How to pay your mortgage

Roger Schlesinger
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Posted: Mar 13, 2007 7:28 PM

Something as easy as how to pay your mortgage should be a one paragraph column, but it isn't. As the industry has become more complex, the ways to pay your mortgage have also become more complicated. We have teaser rates, interest only rates, longer and longer terms on our loans, graduated payment loans and option arms with choices to be made each month. Add to the list is bi-weekly loans and the paragraph is over and all I have done is confused most of the readers. So now, I am going to spend the rest of the article giving you some ideas of how to pay your mortgage to best serve yourself.

First and foremost , you can pay any mortgage anyway you wish as long as you pay what is called for on the mortgage coupon. You can pay an interest only line as a fully amortized 15 year fixed. You can pay an option arm as an interest only loan or as a 15 year loan using the pay rate (teaser) as long as it covers the minimum (teaser) rate.. You can pay a 5 year arm as a fully amortized 5 year loan, even if it has a prepayment penalty attached. One can pay a 20 year fixed as a 10 year fully amortized loan. And having decided to one of any of the above you can change to another one each and every month. The caveat is always just to be sure you pay at least what the coupon is telling you to pay.

I am sure that at this point some of the readers are saying to themselves , and anyone who will listen ,that the 30 year fixed is the best loan for everyone because you can do as above and always have the "safety" of falling back to a 30 year. The reason that you shouldn't do that is the rate is too high. I will demonstrate the old adage; nothing beats a lower interest rate, and show you the fallacy of the above thinking.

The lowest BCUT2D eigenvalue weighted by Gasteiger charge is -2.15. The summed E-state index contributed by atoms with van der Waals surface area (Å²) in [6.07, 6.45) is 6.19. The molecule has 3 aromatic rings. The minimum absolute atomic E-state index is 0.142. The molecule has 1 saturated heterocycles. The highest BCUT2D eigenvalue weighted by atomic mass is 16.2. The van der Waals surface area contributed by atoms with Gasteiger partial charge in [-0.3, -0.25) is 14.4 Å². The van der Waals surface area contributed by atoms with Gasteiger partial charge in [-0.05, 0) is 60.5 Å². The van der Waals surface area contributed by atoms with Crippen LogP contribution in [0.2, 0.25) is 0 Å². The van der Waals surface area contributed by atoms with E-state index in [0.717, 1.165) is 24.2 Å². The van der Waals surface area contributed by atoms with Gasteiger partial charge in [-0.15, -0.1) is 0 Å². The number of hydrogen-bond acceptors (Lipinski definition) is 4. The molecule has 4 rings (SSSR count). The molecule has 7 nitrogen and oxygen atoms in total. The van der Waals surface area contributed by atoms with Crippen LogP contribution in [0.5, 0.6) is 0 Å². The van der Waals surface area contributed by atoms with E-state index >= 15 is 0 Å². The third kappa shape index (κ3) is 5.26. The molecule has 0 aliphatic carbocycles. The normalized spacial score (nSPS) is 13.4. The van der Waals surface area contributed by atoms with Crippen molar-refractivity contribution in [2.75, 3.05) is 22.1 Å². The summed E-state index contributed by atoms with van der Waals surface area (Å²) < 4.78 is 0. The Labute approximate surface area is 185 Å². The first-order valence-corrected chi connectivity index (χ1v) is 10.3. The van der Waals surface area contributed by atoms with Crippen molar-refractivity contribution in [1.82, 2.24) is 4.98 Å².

A growing number of people are gravitating to the bi-weekly mortgage because it will pay your 30 year loan off in approximately 23 years. The design of the mortgage isn't what creates the quicker amortization it is the extra full payment you make each year (13 vs. 12).

If you had a 7% 30 year and decided to make it a bi-weekly, using a $250,000 loan for the example you would be spending about $21,700 a year in payments and lower the amortization to 23.33 years.

A 20 year fixed for the same amount @ 5.75% would have you paying about $21,000 a year in payments (12) and have you finished paying off the loan over 3 years faster.

Although option arms with the 1% teaser rate are advertised as the loans that give you four choices each month , the interest only loans work much better. You have two choices each month: interest only or any amortization you choose, (Even if you chose a 50 year amortization you would be paying more than just interest only, so it would be allowed). The advantage of an interest only loan is that when ever you pay down principal the interest only payment is lowered because the interest you pay is on the remaining balance. Start with an interest only loan of $250,000 @ 6% and pay off $21,000 in the first year. At the beginning of the year the interest only payment would be $1250 a month and at the end it would have dropped to $1145 a month.(6% of $229,000 paid monthly).